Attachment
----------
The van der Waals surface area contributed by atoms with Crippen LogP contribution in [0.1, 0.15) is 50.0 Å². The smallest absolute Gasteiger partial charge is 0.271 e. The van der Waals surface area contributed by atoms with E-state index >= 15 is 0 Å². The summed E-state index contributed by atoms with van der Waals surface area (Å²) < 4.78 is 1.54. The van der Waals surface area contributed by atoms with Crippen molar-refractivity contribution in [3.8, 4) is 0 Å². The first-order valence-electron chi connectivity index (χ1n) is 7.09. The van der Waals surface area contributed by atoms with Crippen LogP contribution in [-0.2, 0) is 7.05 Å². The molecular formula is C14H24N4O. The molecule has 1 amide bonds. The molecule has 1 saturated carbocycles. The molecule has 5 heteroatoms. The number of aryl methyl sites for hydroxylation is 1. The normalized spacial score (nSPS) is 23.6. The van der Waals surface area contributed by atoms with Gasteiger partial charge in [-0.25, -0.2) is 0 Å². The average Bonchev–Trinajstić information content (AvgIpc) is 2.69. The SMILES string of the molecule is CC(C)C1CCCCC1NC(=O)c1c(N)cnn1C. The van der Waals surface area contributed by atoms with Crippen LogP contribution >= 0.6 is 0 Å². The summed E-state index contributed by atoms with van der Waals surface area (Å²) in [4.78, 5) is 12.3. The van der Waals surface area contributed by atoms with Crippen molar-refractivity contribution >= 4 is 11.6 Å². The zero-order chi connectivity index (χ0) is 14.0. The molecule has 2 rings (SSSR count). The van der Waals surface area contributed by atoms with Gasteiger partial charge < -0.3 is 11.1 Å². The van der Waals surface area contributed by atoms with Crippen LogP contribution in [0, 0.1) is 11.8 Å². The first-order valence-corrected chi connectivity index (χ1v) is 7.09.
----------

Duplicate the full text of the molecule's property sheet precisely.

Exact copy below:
The van der Waals surface area contributed by atoms with Crippen LogP contribution in [0.1, 0.15) is 50.0 Å². The smallest absolute Gasteiger partial charge is 0.271 e. The van der Waals surface area contributed by atoms with E-state index >= 15 is 0 Å². The summed E-state index contributed by atoms with van der Waals surface area (Å²) < 4.78 is 1.54. The van der Waals surface area contributed by atoms with Crippen molar-refractivity contribution in [3.8, 4) is 0 Å². The first-order valence-electron chi connectivity index (χ1n) is 7.09. The van der Waals surface area contributed by atoms with Crippen LogP contribution in [-0.2, 0) is 7.05 Å². The molecular formula is C14H24N4O. The molecule has 1 amide bonds. The molecule has 1 saturated carbocycles. The molecule has 5 heteroatoms. The number of aryl methyl sites for hydroxylation is 1. The normalized spacial score (nSPS) is 23.6. The van der Waals surface area contributed by atoms with Gasteiger partial charge in [-0.25, -0.2) is 0 Å². The average Bonchev–Trinajstić information content (AvgIpc) is 2.69. The SMILES string of the molecule is CC(C)C1CCCCC1NC(=O)c1c(N)cnn1C. The van der Waals surface area contributed by atoms with Crippen LogP contribution >= 0.6 is 0 Å². The summed E-state index contributed by atoms with van der Waals surface area (Å²) in [4.78, 5) is 12.3. The van der Waals surface area contributed by atoms with Crippen molar-refractivity contribution >= 4 is 11.6 Å². The zero-order chi connectivity index (χ0) is 14.0. The molecule has 2 rings (SSSR count). The van der Waals surface area contributed by atoms with Gasteiger partial charge < -0.3 is 11.1 Å². The van der Waals surface area contributed by atoms with Crippen LogP contribution in [0, 0.1) is 11.8 Å². The first-order valence-corrected chi connectivity index (χ1v) is 7.09.